The Department of Computer Science at the University of Cyprus cordially invites you to the PhD Defense entitled:

Exploring Software Cost Modelling and Estimation with Computational Intelligence

Speaker: Efi Papatheocharous
Affiliation: University of Cyprus, Cyprus
Category: PhD Defense
Location: Room 148, Faculty of Pure and Applied Sciences (FST-01), 1 University Avenue, 2109 Nicosia, Cyprus (directions)
Date: Monday, December 19, 2011
Time: 10:30-11:30 EET
Host: George Papadopoulos (george AT and Andreas Andreou (

Software cost estimation (SCE) is the art of balancing time and resources to optimally budget a project. An essential requirement is to estimate the schedule, cost and human effort required to complete the project with adequate accuracy before the project commences. Estimates performed at an acceptable (early) point in time during the project life-cycle may be also considered useful to the project. SCE models proposed within this area of research consist of mathematical algorithms or parametric relations used to approximate the most dominant cost for developing a software product, the human effort, in terms of person-months. Thus SCE is considered one of the basic project management processes to support efficiently the activity of resource allocation. Although numerous SCE models and techniques have been proposed by researchers, recent research reports 60-80% of projects overrun software cost estimates by 30-40%. The present dissertation proposes models and techniques, based on the factors of People – Process – Product, for improving software cost estimation accuracy and increasing comprehensibility over the risks occurring. Moreover, the essential factors that affect productivity are identified and explored. Particularly, this diatribe adopts two approaches: A quantitative and a qualitative. The quantitative approach, aims at improving SCE accuracy, reliability and generalisability, by exploring Computational Intelligent (CI) models and techniques, such as Artificial Neural Networks (ANN), Evolutionary Algorithms (EA), Fuzzy Logic (FL), and hybrid forms of the aforementioned techniques. Moreover, the main target is to develop SCE models of a practical value, i.e., dealing with the inherent uncertainty of the software engineering data and producing relatively ‘early’ (i.e., post specifications) estimations. The qualitative approach extends the numerical and empirical CI investigations, by employing Fuzzy Cognitive Maps (FCM) and Influence Diagrams (ID), which facilitate the exploration of the relationships between qualitative (‘soft’) cost factors and effort. It also visually reveals the contribution of attributes in SCE and enhances our understanding of the cause-and-effect dependencies. The results and observations obtained from the experimental studies of this dissertation reveal that considerable benefits are gained by CI-based methods employed in cost prediction improvement and in understanding which factors are more significant or influential in the process of SCE. A variety of Feature Subset Selection (FSS) methods are applied that facilitate in identifying and excluding the less influential cost factors from the models, which, in turn, lower the overall time and effort required to measure, collect and maintain these factors. The SCE models proposed in this thesis are proven viable, practical alternatives through extensive experimentation with widely known and used benchmark data obtained from the relevant literature.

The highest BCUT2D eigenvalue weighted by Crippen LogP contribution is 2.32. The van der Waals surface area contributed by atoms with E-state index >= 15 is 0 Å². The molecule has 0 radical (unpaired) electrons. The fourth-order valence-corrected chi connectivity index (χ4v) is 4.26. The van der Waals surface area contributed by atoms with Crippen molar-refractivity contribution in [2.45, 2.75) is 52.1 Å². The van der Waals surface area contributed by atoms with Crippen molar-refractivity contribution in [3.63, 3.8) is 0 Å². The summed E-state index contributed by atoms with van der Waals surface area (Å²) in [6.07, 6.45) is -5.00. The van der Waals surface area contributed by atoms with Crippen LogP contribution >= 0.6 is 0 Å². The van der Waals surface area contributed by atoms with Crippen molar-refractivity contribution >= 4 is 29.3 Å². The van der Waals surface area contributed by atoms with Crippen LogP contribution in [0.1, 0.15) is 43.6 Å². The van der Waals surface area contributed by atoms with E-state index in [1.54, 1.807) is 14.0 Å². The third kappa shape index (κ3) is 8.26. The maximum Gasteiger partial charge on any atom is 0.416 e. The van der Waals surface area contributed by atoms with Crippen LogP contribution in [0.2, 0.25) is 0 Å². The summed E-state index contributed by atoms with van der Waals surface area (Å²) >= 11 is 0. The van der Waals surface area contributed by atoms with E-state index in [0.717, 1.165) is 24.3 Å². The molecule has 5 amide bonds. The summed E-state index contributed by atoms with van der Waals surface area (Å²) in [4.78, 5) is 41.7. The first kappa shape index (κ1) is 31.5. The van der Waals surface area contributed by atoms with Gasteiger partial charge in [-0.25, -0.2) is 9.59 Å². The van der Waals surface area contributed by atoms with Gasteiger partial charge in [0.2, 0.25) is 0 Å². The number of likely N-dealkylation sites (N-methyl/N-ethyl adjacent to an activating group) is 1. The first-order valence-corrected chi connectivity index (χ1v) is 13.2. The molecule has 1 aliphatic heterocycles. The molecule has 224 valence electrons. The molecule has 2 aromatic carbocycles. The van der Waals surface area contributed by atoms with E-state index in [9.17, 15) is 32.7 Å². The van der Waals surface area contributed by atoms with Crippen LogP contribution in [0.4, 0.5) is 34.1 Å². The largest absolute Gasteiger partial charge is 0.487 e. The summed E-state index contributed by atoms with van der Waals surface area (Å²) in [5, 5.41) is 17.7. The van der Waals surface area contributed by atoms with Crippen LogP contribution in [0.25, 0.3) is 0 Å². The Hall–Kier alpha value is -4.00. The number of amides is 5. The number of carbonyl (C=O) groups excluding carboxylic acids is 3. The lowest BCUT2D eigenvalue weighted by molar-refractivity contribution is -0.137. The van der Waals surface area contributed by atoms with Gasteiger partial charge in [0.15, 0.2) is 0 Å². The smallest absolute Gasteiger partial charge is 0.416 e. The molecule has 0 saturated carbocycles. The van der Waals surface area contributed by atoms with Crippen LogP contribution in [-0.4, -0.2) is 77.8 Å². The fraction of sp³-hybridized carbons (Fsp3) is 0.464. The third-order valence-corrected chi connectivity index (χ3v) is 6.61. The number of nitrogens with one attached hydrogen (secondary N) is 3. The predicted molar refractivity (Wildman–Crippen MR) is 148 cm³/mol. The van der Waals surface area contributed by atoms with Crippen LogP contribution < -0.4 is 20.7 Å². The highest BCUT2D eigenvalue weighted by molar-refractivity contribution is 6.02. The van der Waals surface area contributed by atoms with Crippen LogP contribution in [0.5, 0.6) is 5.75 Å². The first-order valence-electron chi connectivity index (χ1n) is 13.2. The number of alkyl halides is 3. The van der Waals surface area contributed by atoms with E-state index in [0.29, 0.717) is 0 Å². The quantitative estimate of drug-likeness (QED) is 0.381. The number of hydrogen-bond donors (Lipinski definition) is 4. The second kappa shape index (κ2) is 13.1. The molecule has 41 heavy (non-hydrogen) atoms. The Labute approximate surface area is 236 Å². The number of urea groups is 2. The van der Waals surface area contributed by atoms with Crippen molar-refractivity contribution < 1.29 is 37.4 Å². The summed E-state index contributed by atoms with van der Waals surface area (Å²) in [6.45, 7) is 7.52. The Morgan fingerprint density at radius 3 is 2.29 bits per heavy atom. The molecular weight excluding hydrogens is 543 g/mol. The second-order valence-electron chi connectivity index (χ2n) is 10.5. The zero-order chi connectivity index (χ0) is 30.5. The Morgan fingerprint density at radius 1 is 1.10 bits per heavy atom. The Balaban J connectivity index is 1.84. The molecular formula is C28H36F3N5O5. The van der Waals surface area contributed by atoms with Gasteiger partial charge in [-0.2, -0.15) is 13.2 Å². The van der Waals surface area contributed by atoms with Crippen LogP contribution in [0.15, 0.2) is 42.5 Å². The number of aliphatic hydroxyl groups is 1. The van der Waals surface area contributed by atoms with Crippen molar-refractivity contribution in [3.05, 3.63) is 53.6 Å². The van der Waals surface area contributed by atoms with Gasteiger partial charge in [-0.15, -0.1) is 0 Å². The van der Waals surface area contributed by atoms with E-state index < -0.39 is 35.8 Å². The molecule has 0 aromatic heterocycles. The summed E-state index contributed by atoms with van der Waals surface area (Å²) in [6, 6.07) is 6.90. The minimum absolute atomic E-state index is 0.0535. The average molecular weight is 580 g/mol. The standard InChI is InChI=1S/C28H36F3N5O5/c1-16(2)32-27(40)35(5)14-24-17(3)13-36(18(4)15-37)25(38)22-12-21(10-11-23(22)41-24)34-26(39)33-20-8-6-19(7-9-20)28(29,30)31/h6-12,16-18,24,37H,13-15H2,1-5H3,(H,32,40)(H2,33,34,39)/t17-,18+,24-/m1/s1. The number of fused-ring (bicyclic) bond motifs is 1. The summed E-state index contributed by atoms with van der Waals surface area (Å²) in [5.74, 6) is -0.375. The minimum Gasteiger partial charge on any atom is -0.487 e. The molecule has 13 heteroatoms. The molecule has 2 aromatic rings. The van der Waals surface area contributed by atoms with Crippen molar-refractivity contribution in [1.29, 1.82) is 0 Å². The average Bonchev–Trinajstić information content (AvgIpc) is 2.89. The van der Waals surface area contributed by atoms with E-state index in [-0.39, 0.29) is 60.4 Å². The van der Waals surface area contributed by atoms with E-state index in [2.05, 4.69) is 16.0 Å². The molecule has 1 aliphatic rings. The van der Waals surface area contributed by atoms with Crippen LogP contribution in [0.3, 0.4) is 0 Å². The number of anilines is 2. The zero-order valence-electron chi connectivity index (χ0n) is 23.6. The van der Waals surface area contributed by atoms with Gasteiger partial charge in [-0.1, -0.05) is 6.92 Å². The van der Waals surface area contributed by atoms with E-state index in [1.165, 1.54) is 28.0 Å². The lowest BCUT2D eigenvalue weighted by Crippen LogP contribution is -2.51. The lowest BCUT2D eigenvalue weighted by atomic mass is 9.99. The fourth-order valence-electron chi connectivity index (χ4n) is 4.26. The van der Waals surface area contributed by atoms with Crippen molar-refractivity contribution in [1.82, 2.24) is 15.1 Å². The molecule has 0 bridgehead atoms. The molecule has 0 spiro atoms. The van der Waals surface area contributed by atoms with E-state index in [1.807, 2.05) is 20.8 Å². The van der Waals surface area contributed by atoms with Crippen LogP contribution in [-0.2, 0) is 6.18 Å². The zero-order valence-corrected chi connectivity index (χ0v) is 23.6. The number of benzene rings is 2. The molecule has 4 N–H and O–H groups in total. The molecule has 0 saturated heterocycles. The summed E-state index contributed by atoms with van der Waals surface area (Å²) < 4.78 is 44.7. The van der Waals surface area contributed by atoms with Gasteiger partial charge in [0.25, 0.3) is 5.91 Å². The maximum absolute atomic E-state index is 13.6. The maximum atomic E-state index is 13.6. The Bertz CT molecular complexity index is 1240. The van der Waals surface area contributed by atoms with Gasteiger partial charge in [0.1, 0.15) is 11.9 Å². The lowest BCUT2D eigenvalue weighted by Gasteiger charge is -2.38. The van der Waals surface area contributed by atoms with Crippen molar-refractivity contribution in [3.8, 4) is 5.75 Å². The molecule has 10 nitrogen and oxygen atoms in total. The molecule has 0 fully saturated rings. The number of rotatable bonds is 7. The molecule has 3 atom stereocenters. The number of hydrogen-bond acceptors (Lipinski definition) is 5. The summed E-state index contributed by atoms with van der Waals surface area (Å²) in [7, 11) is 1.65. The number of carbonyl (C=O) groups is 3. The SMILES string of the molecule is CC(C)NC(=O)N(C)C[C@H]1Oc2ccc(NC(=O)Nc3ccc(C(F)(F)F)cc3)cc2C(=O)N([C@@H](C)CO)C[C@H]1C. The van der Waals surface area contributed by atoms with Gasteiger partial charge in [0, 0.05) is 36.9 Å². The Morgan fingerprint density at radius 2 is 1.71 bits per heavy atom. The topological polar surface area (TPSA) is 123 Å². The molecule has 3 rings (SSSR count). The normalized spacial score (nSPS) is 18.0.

Short Bio:
Efi Papatheocharous is a PhD Candidate and Research Associate at the Department of Computer Science at the University of Cyprus, where she carries out research and studies primarily in the area of Software Engineering with specific research interests in Computational Intelligence and Software Cost Estimation. After graduating from the University of Manchester with an MSc degree in Advanced Computer Science with Information Communication Technologies Management from the Computer Science Department, in December 2005, and after attaining an undergraduate BSc in Computer Science from the Computer Science Department at the University of Cyprus, in June 2004, she has been collaborating in a number of research projects at a National and European level and has co-authored several papers presented in International Conferences, published in peer reviewed books and scientific journals.

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